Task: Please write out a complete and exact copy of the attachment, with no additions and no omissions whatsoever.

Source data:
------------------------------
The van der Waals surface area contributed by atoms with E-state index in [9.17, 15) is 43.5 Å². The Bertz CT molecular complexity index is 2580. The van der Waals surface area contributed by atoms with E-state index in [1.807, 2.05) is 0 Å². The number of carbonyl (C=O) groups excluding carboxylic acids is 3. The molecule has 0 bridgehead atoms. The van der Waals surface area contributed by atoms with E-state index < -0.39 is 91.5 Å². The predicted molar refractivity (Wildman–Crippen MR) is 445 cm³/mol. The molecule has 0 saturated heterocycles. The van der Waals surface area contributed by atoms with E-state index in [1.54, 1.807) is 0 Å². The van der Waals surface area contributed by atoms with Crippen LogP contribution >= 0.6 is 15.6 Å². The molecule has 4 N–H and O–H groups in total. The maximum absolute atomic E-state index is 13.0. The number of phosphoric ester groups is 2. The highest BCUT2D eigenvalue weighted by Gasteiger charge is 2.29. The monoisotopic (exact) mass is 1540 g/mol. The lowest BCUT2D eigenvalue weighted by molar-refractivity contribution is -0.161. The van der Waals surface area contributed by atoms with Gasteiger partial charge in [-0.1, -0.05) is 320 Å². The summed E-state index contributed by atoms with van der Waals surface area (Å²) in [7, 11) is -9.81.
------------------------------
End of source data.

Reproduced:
The van der Waals surface area contributed by atoms with E-state index in [9.17, 15) is 43.5 Å². The Bertz CT molecular complexity index is 2580. The van der Waals surface area contributed by atoms with E-state index in [1.807, 2.05) is 0 Å². The number of carbonyl (C=O) groups excluding carboxylic acids is 3. The molecule has 0 bridgehead atoms. The van der Waals surface area contributed by atoms with E-state index < -0.39 is 91.5 Å². The predicted molar refractivity (Wildman–Crippen MR) is 445 cm³/mol. The molecule has 0 saturated heterocycles. The van der Waals surface area contributed by atoms with E-state index in [1.54, 1.807) is 0 Å². The van der Waals surface area contributed by atoms with Crippen LogP contribution >= 0.6 is 15.6 Å². The molecule has 4 N–H and O–H groups in total. The maximum absolute atomic E-state index is 13.0. The number of phosphoric ester groups is 2. The highest BCUT2D eigenvalue weighted by Gasteiger charge is 2.29. The monoisotopic (exact) mass is 1540 g/mol. The lowest BCUT2D eigenvalue weighted by molar-refractivity contribution is -0.161. The van der Waals surface area contributed by atoms with Gasteiger partial charge in [-0.1, -0.05) is 320 Å². The summed E-state index contributed by atoms with van der Waals surface area (Å²) in [7, 11) is -9.81.